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Helen Chesnut's Garden Notes: Looking for an easy-care clematis

For their ease of care and prolific bloom, gardening expert Helen Chesnut is very fond of the small-flowered clematis types, in particular the Viticellas.

Dear Helen: Because it is always severely winter damaged and has required constant pruning, we are removing an evergreen clematis from a wire trellis. Can you suggest a replacement clematis that is not evergreen, has more delicate leaves, and will grow well on the wire support?


For their ease of care and prolific bloom, I’m very fond of the small-flowered clematis types, in particular the Viticellas. The only pruning they require is cutting down close to the ground in late winter. Among the Clematis viticella varieties, Mme. Julia Correvon is a star, with deep wine-red flowers all summer long. It grows quickly to cover a support.

Dear Helen: What pest might have caused damage to some of my apples last year? I’d appreciate help in identifying the possible pest and suggestions on how to prevent a repeat of the damage.


The two main pests that target apples are coddling moth and apple maggot. You can tell which one you are dealing with by the nature of the damage.

Coddling moths emerge soon after apple blossom time to lay eggs on and near developing fruit. The eggs hatch into larvae that bore into the core of the small apples to feed in the core for around a month before crawling out to pupate and produce a second generation of egg-laying adults in July and August.

Apple maggot flies emerge in early summer. The females pierce the fruit to lay eggs in July, August and September. The eggs hatch into larvae that make a maze of thin tunnels as they feed on the flesh. The fruit rots quickly. There is one generation.

One tunnel in and out of an apple core signifies coddling moth. Whole sections of browned flesh indicate apple maggot.

Monitoring the trees carefully and removing fallen and suspect fruit is useful in home gardens. Keeping trees compact with summer pruning makes monitoring manageable. Pruning in late winter stimulates vigorous growth.

Monitoring for coddling moth involves watching from the time the apples are marble size for entry holes. Remove and destroy suspect and fallen apples. After a tree sheds excess fruit in the “June drop” thin the apples to leave just one to a cluster.

Larvae can be trapped as they move down the tree trunk to pupate. In early June, wrap a 20-cm wide band of corrugated cardboard (corrugation against the tree) around the trunk. Some of the larvae will stop to spin cocoons in the bands. Check every 10 days for cocoons and larvae to pick out. Replace with fresh bands in mid-July, to trap the second generation as it moves down to pupate.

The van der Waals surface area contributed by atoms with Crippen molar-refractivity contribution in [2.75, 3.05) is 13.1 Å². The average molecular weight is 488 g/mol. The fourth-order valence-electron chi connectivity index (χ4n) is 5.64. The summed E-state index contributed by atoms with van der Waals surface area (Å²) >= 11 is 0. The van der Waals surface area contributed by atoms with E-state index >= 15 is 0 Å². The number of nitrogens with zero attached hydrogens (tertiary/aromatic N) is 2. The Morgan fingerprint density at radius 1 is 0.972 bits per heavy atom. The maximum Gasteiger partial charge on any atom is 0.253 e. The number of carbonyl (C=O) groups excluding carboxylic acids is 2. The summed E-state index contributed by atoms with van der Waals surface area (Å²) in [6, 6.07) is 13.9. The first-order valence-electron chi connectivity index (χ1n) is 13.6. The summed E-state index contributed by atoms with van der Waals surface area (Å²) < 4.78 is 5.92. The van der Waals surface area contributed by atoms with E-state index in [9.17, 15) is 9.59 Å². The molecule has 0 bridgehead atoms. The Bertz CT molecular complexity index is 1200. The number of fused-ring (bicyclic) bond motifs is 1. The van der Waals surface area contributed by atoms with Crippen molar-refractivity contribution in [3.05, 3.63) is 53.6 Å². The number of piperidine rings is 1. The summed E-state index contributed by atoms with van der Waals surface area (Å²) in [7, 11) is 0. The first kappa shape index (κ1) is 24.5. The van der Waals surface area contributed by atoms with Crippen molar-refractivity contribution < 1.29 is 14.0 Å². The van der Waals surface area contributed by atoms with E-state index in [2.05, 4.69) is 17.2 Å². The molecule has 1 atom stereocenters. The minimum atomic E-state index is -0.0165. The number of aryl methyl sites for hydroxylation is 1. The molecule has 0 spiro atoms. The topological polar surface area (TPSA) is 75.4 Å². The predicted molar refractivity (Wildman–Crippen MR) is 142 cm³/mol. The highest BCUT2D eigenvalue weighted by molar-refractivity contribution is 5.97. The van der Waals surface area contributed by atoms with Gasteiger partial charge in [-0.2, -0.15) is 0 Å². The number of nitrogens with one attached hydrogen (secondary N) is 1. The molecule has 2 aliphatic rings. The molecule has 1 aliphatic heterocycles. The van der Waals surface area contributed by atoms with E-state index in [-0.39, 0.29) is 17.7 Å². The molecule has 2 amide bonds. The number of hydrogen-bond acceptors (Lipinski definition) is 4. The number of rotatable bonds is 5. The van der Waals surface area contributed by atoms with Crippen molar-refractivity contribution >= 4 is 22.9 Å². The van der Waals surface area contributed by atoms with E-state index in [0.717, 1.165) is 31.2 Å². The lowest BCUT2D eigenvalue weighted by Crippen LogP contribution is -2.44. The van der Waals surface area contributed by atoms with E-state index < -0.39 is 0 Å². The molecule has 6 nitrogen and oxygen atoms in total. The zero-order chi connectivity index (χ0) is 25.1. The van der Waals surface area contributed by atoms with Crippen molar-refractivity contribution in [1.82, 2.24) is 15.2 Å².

As with coddling moth, monitoring for and physical removal of suspect apples works well for apple maggot. Watch for fruit with tiny dimples where eggs have been inserted. Remove and destroy affected apples, along with all fallen fruit.

Both pests over-winter in the soil and leaf litter under and around the tree. Keeping the area at the base of the trunk and in the space under a tree scrupulously cleaned is helpful.


View Royal meeting. The View Royal Garden Club will meet this evening (Wednesday, May 24) at 7:30 in Wheeley Hall, behind Esquimalt United Church, 500 Admirals Rd. Entrance off Lyall St. Joshua Clae Wagler of Edible Landscape Design will describe how home landscapes can be transformed into foodscapes. Joshua’s background in urban studies has involved work in food forestry, pemaculture, homesteading and more. Non-member drop-in fee $5.

CED Workshops. The Compost Education Centre, 1216 North Park St. in Victoria, is offering the following workshops. For information and registration, call 250-386-9676, email [email protected], or go online at

* Soil: Really Important Tiny Lives on Saturday, May 27, 10 a.m. to 12 p.m. Learn about soil as an ecosystem that supports plant life and is vital to all life on earth. Discover the most effective ways to steward this living medium.

* Composting Basics on Saturday, June 3, 10 a.m. to 12 p.m. Learn the recipe for success in producing compost that is rich in beneficial microorganisms and nutrients.

* Winter Vegetable Growing, Saturday, June 3, 1 to 3 p.m. Our climate makes it possible to harvest produce from our gardens during the dark days of winter. Learn when to sow seeds for the vegetables you want and how to protect the plants in winter.

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